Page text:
Microsoft just described some of the changes in their next release of Windows Mobile 7 which they are calling Mango. If you have been following along with me then you know I haven’t been kind to Microsoft. If this was a horse race, the gates opened and the Microsoft horse just stood there. However, Microsoft is a strong horse. Once you get Microsoft’s attention, they can be a tough competitor. Just ask Netscape. This shows with the introduction of Mango.
At one time Microsoft had a large share of the smartphone world. With Windows Mobile 6 they had a powerful if flawed basic platform. However, it was conceptually trying to be the desktop version of Windows crammed into a phone and it could be a real pain to use. The browser was next to worthless. Then Apple introduced the iPhone and changed the landscape. While late, Microsoft released Windows Mobile 7 in an attempt to become relevant again. It takes a bit of a different approach and isn’t as “me too” as one might expect of a product coming from Microsoft. However, there were major limitations. Heck, even cut and paste wasn’t supported. That was fixed in a patch release but yesterday Microsoft showed more than patches. They showed that Microsoft can actually have some vision. I’m not going to go over all that was presented. Microsoft is claiming over 500 changes. I suggest you read here and here. What I want to comment on is a theme that I see in Mango and perhaps the long term direction of Windows Mobile. That theme is integration. This means integration of social networking and integration of search. More importantly, the underpinnings are there to enable deeper integration as developers take advantage of the new hooks in Windows Mobile. Here are a couple of relevant comments direct from Microsoft:
Threads. Switch between text, Facebook chat and Windows Live Messenger within the same conversation.
Hands-free messaging. Built-in voice-to-text and text-to-voice support enables hands-free texting or chatting.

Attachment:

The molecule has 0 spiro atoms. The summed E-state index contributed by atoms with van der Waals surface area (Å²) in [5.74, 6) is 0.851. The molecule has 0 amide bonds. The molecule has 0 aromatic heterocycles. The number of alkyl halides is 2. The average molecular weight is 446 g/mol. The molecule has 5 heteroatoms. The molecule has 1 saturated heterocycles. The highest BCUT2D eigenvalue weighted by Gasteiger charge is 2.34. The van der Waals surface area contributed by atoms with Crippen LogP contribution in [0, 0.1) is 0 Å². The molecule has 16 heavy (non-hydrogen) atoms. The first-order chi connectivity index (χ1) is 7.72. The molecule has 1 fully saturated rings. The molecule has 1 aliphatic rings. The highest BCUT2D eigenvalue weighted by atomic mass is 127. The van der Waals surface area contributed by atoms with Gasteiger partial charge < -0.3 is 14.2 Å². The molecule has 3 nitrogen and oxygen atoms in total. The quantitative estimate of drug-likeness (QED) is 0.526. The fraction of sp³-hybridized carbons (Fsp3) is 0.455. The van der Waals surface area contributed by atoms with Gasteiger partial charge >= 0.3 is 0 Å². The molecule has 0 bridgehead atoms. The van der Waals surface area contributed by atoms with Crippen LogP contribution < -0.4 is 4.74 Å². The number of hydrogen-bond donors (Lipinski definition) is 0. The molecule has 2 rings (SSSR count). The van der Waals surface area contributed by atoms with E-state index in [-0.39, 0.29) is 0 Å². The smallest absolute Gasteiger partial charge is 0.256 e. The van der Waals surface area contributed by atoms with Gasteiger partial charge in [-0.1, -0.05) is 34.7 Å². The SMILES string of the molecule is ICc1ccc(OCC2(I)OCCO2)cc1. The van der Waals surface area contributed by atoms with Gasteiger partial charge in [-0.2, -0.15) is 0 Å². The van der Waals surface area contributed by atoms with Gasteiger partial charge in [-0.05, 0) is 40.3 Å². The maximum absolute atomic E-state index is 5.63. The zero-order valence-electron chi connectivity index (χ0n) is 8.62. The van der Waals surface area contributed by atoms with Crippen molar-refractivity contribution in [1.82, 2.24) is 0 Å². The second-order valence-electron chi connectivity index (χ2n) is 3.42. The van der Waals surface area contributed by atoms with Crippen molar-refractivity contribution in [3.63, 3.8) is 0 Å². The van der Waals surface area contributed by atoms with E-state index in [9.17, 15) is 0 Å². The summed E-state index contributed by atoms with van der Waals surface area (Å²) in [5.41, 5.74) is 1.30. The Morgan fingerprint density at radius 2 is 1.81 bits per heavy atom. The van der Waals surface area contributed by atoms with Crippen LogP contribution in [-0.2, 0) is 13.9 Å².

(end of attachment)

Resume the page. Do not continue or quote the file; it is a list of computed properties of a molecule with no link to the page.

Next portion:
App Connect. By connecting apps to search results and deepening their integration with Windows Phone Hubs, including Music and Video and Pictures, “Mango” allows apps to be surfaced when and where they make sense.
Improved Live Tiles. Get real-time information from apps without having to open them. Live Tiles can be more dynamic and hold more information.
I suspect we’ll see more voice to text and text to voice in upcoming releases of Android and iOS. The ability of search to interact with other apps and the merging of threads form Facebook, text, and Messenger hint at something bigger. Microsoft is breaking down app isolation. This is a very interesting trend they are pushing. I have been thinking of transparency of data and use but this is different. It means doing what you want when you want and thinking less about which app you are using and more about what you want to do. It compliments what I have been discussing and, in hindsight, seems obvious. It made me think about how isolated apps are in iOS and how nice it would be if they weren’t.
I still see Microsoft in a weak position. They are a distant third in the phone OS war and don’t have an entry in the tablet area. As far as the TV set, Windows Media Player seems stagnant and still focused on the PC. Still, Mango adds excitement to Windows Mobile. We’ll have to wait and see if Google and Apple offer compelling moves in the app integration area. This “Post PC Era” battle is going to be interesting and a lot of fun to watch.